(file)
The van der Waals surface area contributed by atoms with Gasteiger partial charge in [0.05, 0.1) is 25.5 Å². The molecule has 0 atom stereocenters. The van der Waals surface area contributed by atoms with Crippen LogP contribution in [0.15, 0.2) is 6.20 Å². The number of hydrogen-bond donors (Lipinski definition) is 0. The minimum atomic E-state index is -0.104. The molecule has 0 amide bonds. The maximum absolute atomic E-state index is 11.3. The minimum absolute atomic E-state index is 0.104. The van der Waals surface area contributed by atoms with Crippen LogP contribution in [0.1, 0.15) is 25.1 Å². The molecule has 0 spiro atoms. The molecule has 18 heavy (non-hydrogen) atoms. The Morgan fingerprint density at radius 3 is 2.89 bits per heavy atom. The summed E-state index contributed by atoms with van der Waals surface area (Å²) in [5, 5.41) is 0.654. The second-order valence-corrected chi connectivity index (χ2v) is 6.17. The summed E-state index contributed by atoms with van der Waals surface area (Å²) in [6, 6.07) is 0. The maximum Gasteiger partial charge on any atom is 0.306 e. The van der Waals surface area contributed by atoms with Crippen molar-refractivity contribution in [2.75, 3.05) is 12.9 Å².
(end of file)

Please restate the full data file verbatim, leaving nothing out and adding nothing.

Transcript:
The van der Waals surface area contributed by atoms with Gasteiger partial charge in [0.05, 0.1) is 25.5 Å². The molecule has 0 atom stereocenters. The van der Waals surface area contributed by atoms with Crippen LogP contribution in [0.15, 0.2) is 6.20 Å². The number of hydrogen-bond donors (Lipinski definition) is 0. The minimum atomic E-state index is -0.104. The molecule has 0 amide bonds. The maximum absolute atomic E-state index is 11.3. The minimum absolute atomic E-state index is 0.104. The van der Waals surface area contributed by atoms with Crippen LogP contribution in [0.1, 0.15) is 25.1 Å². The molecule has 0 spiro atoms. The molecule has 18 heavy (non-hydrogen) atoms. The Morgan fingerprint density at radius 3 is 2.89 bits per heavy atom. The summed E-state index contributed by atoms with van der Waals surface area (Å²) in [5, 5.41) is 0.654. The second-order valence-corrected chi connectivity index (χ2v) is 6.17. The summed E-state index contributed by atoms with van der Waals surface area (Å²) in [6, 6.07) is 0. The maximum Gasteiger partial charge on any atom is 0.306 e. The van der Waals surface area contributed by atoms with Crippen molar-refractivity contribution in [2.75, 3.05) is 12.9 Å².